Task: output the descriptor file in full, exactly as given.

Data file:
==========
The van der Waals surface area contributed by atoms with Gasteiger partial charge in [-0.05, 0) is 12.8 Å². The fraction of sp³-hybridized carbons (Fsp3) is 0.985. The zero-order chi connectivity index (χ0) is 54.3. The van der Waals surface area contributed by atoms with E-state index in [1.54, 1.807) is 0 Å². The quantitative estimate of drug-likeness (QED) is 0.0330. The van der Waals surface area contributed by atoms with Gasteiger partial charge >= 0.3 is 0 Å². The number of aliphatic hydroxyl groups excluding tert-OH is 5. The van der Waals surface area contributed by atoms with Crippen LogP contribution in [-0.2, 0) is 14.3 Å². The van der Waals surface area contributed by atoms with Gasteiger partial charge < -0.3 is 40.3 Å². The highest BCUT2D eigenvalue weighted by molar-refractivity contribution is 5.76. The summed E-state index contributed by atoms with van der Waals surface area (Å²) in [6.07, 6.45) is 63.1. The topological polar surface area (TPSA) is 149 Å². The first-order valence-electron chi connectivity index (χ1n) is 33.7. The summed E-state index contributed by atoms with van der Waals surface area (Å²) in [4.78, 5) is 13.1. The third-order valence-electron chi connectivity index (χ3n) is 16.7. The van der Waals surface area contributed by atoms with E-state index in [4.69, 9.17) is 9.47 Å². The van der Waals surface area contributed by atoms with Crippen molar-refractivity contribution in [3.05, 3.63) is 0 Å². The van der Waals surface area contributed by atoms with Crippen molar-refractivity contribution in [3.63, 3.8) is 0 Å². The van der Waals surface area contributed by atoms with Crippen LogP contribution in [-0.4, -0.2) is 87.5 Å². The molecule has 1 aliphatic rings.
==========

The van der Waals surface area contributed by atoms with Gasteiger partial charge in [-0.05, 0) is 12.8 Å². The fraction of sp³-hybridized carbons (Fsp3) is 0.985. The zero-order chi connectivity index (χ0) is 54.3. The van der Waals surface area contributed by atoms with E-state index in [1.54, 1.807) is 0 Å². The quantitative estimate of drug-likeness (QED) is 0.0330. The van der Waals surface area contributed by atoms with Gasteiger partial charge >= 0.3 is 0 Å². The number of aliphatic hydroxyl groups excluding tert-OH is 5. The van der Waals surface area contributed by atoms with Crippen LogP contribution in [-0.2, 0) is 14.3 Å². The van der Waals surface area contributed by atoms with Gasteiger partial charge < -0.3 is 40.3 Å². The highest BCUT2D eigenvalue weighted by molar-refractivity contribution is 5.76. The summed E-state index contributed by atoms with van der Waals surface area (Å²) in [6.07, 6.45) is 63.1. The topological polar surface area (TPSA) is 149 Å². The first-order valence-electron chi connectivity index (χ1n) is 33.7. The summed E-state index contributed by atoms with van der Waals surface area (Å²) in [4.78, 5) is 13.1. The third-order valence-electron chi connectivity index (χ3n) is 16.7. The van der Waals surface area contributed by atoms with E-state index in [4.69, 9.17) is 9.47 Å². The van der Waals surface area contributed by atoms with Crippen molar-refractivity contribution in [3.05, 3.63) is 0 Å². The van der Waals surface area contributed by atoms with Crippen molar-refractivity contribution in [3.63, 3.8) is 0 Å². The van der Waals surface area contributed by atoms with Crippen LogP contribution in [-0.4, -0.2) is 87.5 Å². The molecule has 1 aliphatic rings.